% PATH=$JAVA_HOME/bin:$PATH; export PATH
    % GFCPP=<full path to NativeClient_xxxx>; export GFCPP
    % OPENSSL=<parent folder for OpenSSL binaries>; export OPENSSL
    % LD_LIBRARY_PATH=$GFCPP/bin:${LD_LIBRARY_PATH}; export LD_LIBRARY_PATH
    % LD_LIBRARY_PATH=$OPENSSL/bin:${LD_LIBRARY_PATH}; export LD_LIBRARY_PATH

    Windows

    > cd GemFireInstallDirectory
    > bin\setenv.bat
    > set JAVA_HOME=<installed JRE PATH>
    > set GF_JAVA_HOME=%JAVA_HOME%
    > set GFCPP=C:\NativeClient_xxxx
    > set OPENSSL=C:\OpenSSL
    > set PATH=%JAVA_HOME%\bin;%GFCPP%\bin;%OPENSSL%\bin;%PATH%

  7. Compile the security plugin:

    To compile the securityImpl security plugin on Linux and Solaris:

    Execute the buildit.bat script in the NativeClient_xxxx/templates/security directory.

    To compile the securityImpl security plugin on Windows:

    Execute the buildit.bat script in the NativeClient_xxxx/templates/security directory.

  8. Change the working directory to the quickstart directory for the native client:
    cd NativeClient_xxxx\quickstart



About the QuickStart Examples

The examples are briefly described in this section. Each example performs the following steps:

  1. Starts the cache server with the example's server XML.
  2. Connects to the GemFire distributed system.
  3. Creates a GemFire cache.
  4. Performs operations specific to the example.
  5. Closes the GemFire cache.
  6. Disconnects from the GemFire distributed system.
  7. Shuts down the cache server.

Note the messages that appear in the example's session as it runs and performs the steps in the list.


Basic Operations

The BasicOperations example puts entries (key and value pairs) into a region, gets entries from the region, invalidates an entry in the region, and destroys an entry in the region.

The BasicOperations example uses the built-in serializable types CacheableInt32 and CacheableString. There are other built-in types which can be used for an entry. Some types can be used as keys or values, while others can only be used as values. The types are listed in the following table:

Built-In Serializable Types
Cacheable Types For Keys or Values
Cacheable Types Only For Values
CacheableInt32 CacheableBytes
CacheableString CacheableDoubleArray
CacheableBoolean CacheableFloatArray
CacheableByte CacheableInt16Array
CacheableDouble CacheableInt32Array
CacheableFloat CacheableInt64Array
CacheableInt16 CacheableStringArray
CacheableInt64 CacheableObjectArray
CacheableWideChar CacheableVector
CacheableDate CacheableHashMap
CacheableFileName CacheableHashSet

You can also provide your own serializable objects. Examples of custom serializable objects are Position and Portfolio in the RemoteQuery example. For more information regarding serialization, refer to the GemFire Enterprise Native Client Guide and the online API documentation for the native client.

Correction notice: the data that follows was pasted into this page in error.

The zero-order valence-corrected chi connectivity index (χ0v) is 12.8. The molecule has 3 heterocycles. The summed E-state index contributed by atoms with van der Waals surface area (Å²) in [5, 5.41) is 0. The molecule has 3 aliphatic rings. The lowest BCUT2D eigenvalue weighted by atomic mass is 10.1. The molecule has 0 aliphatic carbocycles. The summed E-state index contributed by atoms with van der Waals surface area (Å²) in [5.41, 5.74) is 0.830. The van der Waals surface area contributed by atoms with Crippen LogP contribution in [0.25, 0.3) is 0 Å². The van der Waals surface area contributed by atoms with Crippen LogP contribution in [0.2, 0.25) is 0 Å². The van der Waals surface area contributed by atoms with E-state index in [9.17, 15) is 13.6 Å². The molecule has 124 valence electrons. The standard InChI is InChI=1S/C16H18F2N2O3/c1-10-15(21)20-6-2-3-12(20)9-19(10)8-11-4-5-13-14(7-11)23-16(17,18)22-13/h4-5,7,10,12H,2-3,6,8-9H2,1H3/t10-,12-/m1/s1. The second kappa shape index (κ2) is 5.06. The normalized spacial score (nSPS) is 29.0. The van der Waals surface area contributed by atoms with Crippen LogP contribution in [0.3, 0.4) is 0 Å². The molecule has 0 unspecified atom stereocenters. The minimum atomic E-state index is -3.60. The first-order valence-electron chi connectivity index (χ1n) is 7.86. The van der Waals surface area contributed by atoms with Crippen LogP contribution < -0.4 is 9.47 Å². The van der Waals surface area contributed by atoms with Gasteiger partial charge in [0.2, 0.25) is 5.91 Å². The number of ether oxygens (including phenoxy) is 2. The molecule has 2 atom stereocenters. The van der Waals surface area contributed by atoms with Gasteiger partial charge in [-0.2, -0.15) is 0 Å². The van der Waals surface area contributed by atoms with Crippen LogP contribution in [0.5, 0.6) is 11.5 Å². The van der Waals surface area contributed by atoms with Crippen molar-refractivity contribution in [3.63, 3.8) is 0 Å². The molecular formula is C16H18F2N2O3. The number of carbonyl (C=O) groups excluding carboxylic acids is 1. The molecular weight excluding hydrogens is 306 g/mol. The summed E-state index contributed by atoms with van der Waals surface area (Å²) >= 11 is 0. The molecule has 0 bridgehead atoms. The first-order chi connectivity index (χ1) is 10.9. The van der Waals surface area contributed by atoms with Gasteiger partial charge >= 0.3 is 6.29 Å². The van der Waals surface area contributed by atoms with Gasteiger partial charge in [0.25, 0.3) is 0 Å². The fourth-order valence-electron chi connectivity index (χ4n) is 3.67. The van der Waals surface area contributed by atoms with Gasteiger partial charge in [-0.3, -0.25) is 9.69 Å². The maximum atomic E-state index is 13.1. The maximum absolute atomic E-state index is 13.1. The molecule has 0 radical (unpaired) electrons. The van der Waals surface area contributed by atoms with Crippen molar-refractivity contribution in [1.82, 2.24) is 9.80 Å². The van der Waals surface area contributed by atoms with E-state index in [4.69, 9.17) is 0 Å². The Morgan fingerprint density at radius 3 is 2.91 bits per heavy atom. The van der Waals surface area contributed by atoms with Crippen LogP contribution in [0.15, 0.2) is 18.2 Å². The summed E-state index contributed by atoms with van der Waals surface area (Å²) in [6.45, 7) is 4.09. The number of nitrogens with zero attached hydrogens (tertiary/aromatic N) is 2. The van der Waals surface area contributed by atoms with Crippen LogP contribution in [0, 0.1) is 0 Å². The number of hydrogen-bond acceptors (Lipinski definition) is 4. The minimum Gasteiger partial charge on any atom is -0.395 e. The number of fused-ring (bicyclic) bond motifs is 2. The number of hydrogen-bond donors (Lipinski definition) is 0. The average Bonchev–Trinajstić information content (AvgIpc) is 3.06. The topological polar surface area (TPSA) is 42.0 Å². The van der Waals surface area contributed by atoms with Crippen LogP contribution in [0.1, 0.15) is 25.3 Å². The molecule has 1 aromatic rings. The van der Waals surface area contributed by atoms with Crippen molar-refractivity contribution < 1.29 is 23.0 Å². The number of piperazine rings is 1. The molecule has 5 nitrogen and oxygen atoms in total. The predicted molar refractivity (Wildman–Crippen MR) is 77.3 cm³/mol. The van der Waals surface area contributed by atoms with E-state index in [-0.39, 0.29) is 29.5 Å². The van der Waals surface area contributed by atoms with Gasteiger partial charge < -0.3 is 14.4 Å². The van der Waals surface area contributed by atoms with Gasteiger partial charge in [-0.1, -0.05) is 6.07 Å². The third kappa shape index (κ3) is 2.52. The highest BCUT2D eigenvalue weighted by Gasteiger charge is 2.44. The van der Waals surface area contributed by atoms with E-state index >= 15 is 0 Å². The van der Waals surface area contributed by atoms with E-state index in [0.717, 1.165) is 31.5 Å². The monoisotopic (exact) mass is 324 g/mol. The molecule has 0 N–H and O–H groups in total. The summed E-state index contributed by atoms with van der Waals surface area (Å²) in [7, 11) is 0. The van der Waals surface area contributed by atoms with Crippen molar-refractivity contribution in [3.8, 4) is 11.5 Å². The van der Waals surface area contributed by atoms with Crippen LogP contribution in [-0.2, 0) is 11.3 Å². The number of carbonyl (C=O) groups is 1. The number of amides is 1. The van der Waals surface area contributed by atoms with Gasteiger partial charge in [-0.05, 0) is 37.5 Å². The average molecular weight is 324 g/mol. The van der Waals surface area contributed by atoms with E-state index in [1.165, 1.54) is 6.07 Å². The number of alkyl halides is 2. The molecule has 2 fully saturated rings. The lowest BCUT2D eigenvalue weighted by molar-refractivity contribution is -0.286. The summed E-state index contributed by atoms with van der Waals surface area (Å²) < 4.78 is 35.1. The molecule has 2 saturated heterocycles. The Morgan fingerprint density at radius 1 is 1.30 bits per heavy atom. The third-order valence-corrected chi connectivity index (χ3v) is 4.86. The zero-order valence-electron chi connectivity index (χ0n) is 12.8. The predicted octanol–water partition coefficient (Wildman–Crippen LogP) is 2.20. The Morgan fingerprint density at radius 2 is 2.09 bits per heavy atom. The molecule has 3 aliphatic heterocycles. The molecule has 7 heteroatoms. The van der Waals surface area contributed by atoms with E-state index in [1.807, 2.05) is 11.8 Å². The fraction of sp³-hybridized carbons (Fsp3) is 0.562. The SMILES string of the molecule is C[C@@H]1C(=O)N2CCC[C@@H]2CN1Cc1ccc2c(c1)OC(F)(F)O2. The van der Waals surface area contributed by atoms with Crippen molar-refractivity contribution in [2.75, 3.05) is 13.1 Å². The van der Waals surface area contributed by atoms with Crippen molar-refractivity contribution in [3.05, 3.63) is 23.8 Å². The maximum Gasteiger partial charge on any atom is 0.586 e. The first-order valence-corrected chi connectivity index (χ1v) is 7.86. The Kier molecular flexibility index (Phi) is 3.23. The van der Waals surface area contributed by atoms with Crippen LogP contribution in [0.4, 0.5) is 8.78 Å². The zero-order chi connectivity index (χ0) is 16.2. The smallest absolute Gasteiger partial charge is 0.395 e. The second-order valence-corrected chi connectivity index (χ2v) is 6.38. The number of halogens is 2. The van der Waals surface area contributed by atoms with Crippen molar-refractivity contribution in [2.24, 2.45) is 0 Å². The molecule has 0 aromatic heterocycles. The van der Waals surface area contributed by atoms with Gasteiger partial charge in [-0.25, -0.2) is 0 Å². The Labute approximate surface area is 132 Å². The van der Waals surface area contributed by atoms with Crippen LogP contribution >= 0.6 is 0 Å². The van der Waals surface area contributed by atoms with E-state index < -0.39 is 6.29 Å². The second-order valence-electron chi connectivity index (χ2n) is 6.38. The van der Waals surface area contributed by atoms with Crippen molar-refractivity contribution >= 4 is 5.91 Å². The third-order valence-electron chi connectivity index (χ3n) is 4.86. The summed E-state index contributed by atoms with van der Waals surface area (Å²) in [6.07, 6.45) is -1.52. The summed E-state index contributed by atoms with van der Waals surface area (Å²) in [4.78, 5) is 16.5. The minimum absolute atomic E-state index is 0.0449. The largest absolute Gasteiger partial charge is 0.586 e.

Data Expiration

The DataExpiration example is configured with an expiration action of destroy that has a 10 second timeout. It performs the following operations:

Multiple eviction action options are available, including overflow. For detailed information, see the GemFire Enterprise Native Client Guide.


Loader Listener Writer

The LoaderListenerWriter example sets the SimpleCacheLoader, SimpleCacheListener, and SimpleCacheWriter plugins on a region. These plugins report the events that occur during the following region operations:


Register Interest

The RegisterInterest example calls the interest API on a region. These are the functions that are called:


Remote Query

The RemoteQuery example populates some query objects on a region, executes a query that returns a ResultSet, executes a query that returns a StructSet, and executes the region shortcut query methods.


Interop

The Interop example is a simple demonstration that starts a cache server with a C++ client, a C# client, and a Java client to demonstrate their interoperability. The C# client is not started on Linux or Solaris.

Each client populates a single entry on a region, then waits for the other clients to populate their entries. Each client then gets and prints out every entry populated on the server. You might see multiple lines output every second with the message Checking server for keys... displayed while the clients wait for the others to complete their puts. You should eventually see the output from each client printing its own entry and the entries from the other clients.

The Interop example is not included on the QuickStart menu, so it can only be started from the command line. See Running the Interop Example for more information.


HA Cache

The HA Cache example uses client and server XMLs configured to provide high availability functionality for client queues. The example calls the interest API on a region and does simple puts.


Exceptions

The Exceptions example performs some operations in incorrect ways, then logs the exceptions thrown by GemFire to demonstrate error handling.


Durable Client

The DurableClient example demonstrates durable client messaging. If the client loses its connection with a cache server, the primary server and any redundant servers maintain an event queue until the client reconnects. The queued messages are then sent to the client. This example demonstrates the following functionality: